When I started this blog in 2011, I was in a time of transition in my life between many identities - that of Artistic Director of a company (Apocryphal Theatre) to independent writer/director/artist/teacher and also between family identity, as I discover a new family that my grandfather's name change at the request of his boss in WWII hid from view - a huge Hungarian-Slovak contingent I met in 2011. Please note in light of this the irony of the name of my recently-disbanded theatre company. This particular transition probably began in the one month period (Dec. 9, 2009-Jan. 7, 2010) in which I received a PhD, my 20 year old cat died on my father's birthday and then my father, who I barely knew, died too. I was with him when he died and nothing has been the same since. This blog is tracing the more conscious elements of this journey and attempt to fill in the blanks. I'm also writing a book about my grandmothers that features too. I'd be delighted if you joined me. (Please note if you are joining mid-route, that I assume knowledge of earlier posts in later posts, so it may be better to start at the beginning for the all singing, all dancing fun-fair ride.) In October 2011, I moved back NYC after living in London for 8 years and separated from my now ex-husband, which means unless you want your life upended entirely don't start a blog called Somewhere in Transition. In November 2011, I adopted a rescue cat named Ugo. He is lovely. As of January 2012, I began teaching an acting class at Hunter College, which is where one of my grandmothers received a scholarship to study acting, but her parents would not let her go. All things come round…I began to think it may be time to stop thinking of my life in transition when in June 2012 my stepfather Tom suddenly died. Now back in the U.S. for a bit, I notice, too, my writing is more overtly political, no longer concerned about being an expat opining about a country not my own. I moved to my own apartment in August 2012 and am a very happy resident of Inwood on the top tip of Manhattan where the skunks and the egrets roam in the last old growth forest on the island.
I am now transitioning into being married again with a new surname (Barclay-Morton). John is transitioning from Canada to NYC and as of June 2014 has a green card. So transition continues, but now from sad to happy, from loss to love...from a sense of alienation to a sense of being at home in the world.
As of September 2013 I started teaching writing (composition and rhetoric) as an adjunct professor at Fordham University, which I have discovered I love with an almost irrational passion. While felt blessed for the opportunity, after four years of this, the lack of pay combined with heavy work load stopped working, so have transferred this teaching passion to private workshops in my own apartment and working with writers one on one, which I adore. I will die a happy person if I never have to grade an assignment ever again.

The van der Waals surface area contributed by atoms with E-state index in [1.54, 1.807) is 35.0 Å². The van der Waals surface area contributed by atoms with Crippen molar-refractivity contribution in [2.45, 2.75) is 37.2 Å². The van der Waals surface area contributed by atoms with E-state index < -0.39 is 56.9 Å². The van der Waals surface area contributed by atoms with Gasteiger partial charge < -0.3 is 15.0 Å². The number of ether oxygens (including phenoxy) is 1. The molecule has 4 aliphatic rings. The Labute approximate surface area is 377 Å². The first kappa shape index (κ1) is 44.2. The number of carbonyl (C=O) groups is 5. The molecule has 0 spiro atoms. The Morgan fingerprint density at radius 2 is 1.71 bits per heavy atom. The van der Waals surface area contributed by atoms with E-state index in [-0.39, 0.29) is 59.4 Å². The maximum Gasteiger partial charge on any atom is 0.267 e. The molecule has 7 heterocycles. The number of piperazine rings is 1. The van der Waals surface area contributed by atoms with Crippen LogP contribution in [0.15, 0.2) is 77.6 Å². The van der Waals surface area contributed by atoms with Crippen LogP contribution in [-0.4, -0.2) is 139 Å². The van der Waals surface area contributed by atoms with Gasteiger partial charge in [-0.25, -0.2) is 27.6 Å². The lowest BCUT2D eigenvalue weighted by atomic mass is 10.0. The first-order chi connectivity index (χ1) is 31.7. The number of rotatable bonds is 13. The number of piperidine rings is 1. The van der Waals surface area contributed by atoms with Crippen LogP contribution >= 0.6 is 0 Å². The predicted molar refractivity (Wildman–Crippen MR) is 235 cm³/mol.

I worked full time on the book thanks to a successful crowd-funding campaign in May 2014 and completed it at two residencies at Vermont Studio Center and Wisdom House in summer 2015. I have done some revisions and am shopping it around to agents and publishers now, along with a new book recently completed.
I am now working full-time as a freelance writer, writing workshop leader, coach, and editor. Contact me if you are interested in any of these services.
Not sure when transition ends, if it ever does. As the saying goes, the only difference between a sad ending and a happy ending is where you stop rolling the film.
For professional information, publications, etc., go to my linked in profile and website for Barclay Morton Editorial & Design. My Twitter account is @wilhelminapitfa. You can find me on Facebook under my full name Julia Lee Barclay-Morton. More about my grandmothers' book: The Amazing True Imaginary Autobiography of Dick & Jani
Recently, I started a website Our Grandmothers, Our Selves, which has stories about many people's grandmothers. Please check it out. I will be blogging there, too, now. You can also contact me through that site.